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Funding a Post-Secondary Degree in Canada

By: Janice Bandick

Published On: March 23, 2015

Today, a student attending post-secondary institutions (trade schools, colleges or universities) in Canada on a full-time basis can expect to pay between $2,500 and $8,000 per year in tuition. Textbooks, supplies, student fees, transportation, housing and other expenses will add to that total.

In 2010–2011, full-time students in Canada paid an average of $14,500 per year for post-secondary schooling, for a total of approximately $58,000 for a four-year program. Despite this, the number of students enrolled in post-secondary education has increased steadily each year since 2001.

Education is an investment that generally pays strong dividends, with post-secondary graduates less likely to be unemployed and to more likely to out-earn their less educated counterparts.


With these facts in mind, what options do students attending post-secondary institutions in Canada have for paying for their education?

Scholarships, Grants and Bursaries

Scholarships, grants and bursaries are forms of financial assistance that do not need to be repaid. Scholarships are typically based on merit, while grants and bursaries usually take financial need into consideration. Some scholarships, grants and bursaries are also based on academic achievement, athletic skill, extra-curricular involvement, or special abilities.

Resources for finding scholarships, grants, bursaries and additional financial planning information include:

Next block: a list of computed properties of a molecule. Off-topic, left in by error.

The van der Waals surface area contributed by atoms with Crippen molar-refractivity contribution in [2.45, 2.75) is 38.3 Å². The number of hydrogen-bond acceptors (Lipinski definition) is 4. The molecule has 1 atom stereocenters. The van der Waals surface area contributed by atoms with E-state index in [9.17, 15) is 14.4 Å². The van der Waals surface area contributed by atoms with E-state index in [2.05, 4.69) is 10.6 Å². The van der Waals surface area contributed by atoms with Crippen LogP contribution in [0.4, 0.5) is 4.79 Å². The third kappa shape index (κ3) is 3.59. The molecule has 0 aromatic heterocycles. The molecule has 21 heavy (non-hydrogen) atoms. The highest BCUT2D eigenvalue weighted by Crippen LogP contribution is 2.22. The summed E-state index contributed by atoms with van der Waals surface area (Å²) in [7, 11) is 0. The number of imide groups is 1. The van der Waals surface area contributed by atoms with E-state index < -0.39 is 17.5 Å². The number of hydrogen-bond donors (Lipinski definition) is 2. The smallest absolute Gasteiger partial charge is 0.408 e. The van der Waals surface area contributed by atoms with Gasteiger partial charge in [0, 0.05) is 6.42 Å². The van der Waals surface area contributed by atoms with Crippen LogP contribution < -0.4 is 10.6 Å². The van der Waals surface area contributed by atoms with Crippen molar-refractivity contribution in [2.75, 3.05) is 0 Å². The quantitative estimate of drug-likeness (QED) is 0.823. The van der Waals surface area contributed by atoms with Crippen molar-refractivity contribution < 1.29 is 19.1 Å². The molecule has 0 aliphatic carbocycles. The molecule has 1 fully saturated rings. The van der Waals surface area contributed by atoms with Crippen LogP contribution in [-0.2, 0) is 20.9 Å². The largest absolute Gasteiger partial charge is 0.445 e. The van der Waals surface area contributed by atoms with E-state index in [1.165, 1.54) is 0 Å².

• Scholarships Canada, an extensive, searchable database of scholarships, student awards, bursaries and grants.
  • Yconic, a searchable database of scholarships, bursaries, fellowships, grants and other financial awards available to Canadian students.
  • CanLearn, a source for interactive information and tools designed to help students save, plan and pay for post-secondary education.
  • Scholarships.gc.ca, a resource for students interested in studying abroad.

Student Loans and Lines of Credit

Government student loans are a form of financial assistance provided by the government that eventually need to be repaid. Student lines of credit are provided by banks and credit unions and must be paid back.

The Canada Student Loans Program offers loans and grants in partnership with provinces and territories to Canadians attending a university, college, trade school or vocational school.


Some students may be entitled to funding in the form of grants to help finance their post-secondary education. Grants do not need to be paid back.

Individuals who qualify for a Canada Student Loan are automatically assessed for most Canada Student Grants (except for the Grant for Services and Equipment for Students with Permanent Disabilities, where a separate application is required).

Available grants include:

  • Grant for Students from Low-Income Families
  • Grant for Students from Middle-Income Families
  • Grant for Students with Dependents
  • Grant for Part-Time Studies
  • Grant for Part-time Students with Dependents
  • Grant for Students with Permanent Disabilities
  • Grant for Services and Equipment for Persons with Permanent Disabilities

Registered Education Savings Plans

A Registered Education Savings Plan (RESP) is a special savings account registered by the Government of Canada that is used to save money for education after high school.

With an RESP, students may be able to receive other saving incentives, such as the:

  • Canada Learning Bond; and the
  • Basic and Additional Canada Education Savings Grant.


Ashton students who are looking to explore their funding options can do so by clicking here.



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